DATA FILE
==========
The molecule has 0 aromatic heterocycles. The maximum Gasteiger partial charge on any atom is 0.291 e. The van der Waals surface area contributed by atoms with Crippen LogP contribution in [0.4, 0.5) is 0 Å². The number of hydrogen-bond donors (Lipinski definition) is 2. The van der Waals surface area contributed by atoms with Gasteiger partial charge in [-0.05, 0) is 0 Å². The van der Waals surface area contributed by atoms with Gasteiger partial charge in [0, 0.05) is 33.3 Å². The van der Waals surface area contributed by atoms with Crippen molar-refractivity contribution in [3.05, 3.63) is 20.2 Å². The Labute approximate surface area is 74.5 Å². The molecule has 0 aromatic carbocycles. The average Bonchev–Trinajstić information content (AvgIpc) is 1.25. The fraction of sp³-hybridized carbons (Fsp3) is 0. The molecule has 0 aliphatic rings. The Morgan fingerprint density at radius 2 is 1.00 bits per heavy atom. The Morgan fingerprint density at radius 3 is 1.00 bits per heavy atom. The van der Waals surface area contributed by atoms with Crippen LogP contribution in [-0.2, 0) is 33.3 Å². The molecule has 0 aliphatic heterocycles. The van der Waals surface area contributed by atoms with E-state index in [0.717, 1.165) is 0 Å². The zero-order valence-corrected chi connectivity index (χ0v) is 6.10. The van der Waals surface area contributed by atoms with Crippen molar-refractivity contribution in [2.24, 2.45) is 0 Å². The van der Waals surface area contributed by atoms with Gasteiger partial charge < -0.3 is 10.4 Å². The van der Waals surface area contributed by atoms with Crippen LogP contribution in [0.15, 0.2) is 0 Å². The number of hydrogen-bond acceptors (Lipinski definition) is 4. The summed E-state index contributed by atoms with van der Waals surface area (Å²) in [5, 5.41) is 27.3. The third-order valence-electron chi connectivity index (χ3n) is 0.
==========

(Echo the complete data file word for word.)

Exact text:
The molecule has 0 aromatic heterocycles. The maximum Gasteiger partial charge on any atom is 0.291 e. The van der Waals surface area contributed by atoms with Crippen LogP contribution in [0.4, 0.5) is 0 Å². The number of hydrogen-bond donors (Lipinski definition) is 2. The van der Waals surface area contributed by atoms with Gasteiger partial charge in [-0.05, 0) is 0 Å². The van der Waals surface area contributed by atoms with Gasteiger partial charge in [0, 0.05) is 33.3 Å². The van der Waals surface area contributed by atoms with Crippen molar-refractivity contribution in [3.05, 3.63) is 20.2 Å². The Labute approximate surface area is 74.5 Å². The molecule has 0 aromatic carbocycles. The average Bonchev–Trinajstić information content (AvgIpc) is 1.25. The fraction of sp³-hybridized carbons (Fsp3) is 0. The molecule has 0 aliphatic rings. The Morgan fingerprint density at radius 2 is 1.00 bits per heavy atom. The Morgan fingerprint density at radius 3 is 1.00 bits per heavy atom. The van der Waals surface area contributed by atoms with Crippen LogP contribution in [-0.2, 0) is 33.3 Å². The molecule has 0 aliphatic heterocycles. The van der Waals surface area contributed by atoms with E-state index in [0.717, 1.165) is 0 Å². The zero-order valence-corrected chi connectivity index (χ0v) is 6.10. The van der Waals surface area contributed by atoms with Crippen molar-refractivity contribution in [2.24, 2.45) is 0 Å². The van der Waals surface area contributed by atoms with Gasteiger partial charge < -0.3 is 10.4 Å². The van der Waals surface area contributed by atoms with Crippen LogP contribution in [0.15, 0.2) is 0 Å². The number of hydrogen-bond acceptors (Lipinski definition) is 4. The summed E-state index contributed by atoms with van der Waals surface area (Å²) in [5, 5.41) is 27.3. The third-order valence-electron chi connectivity index (χ3n) is 0.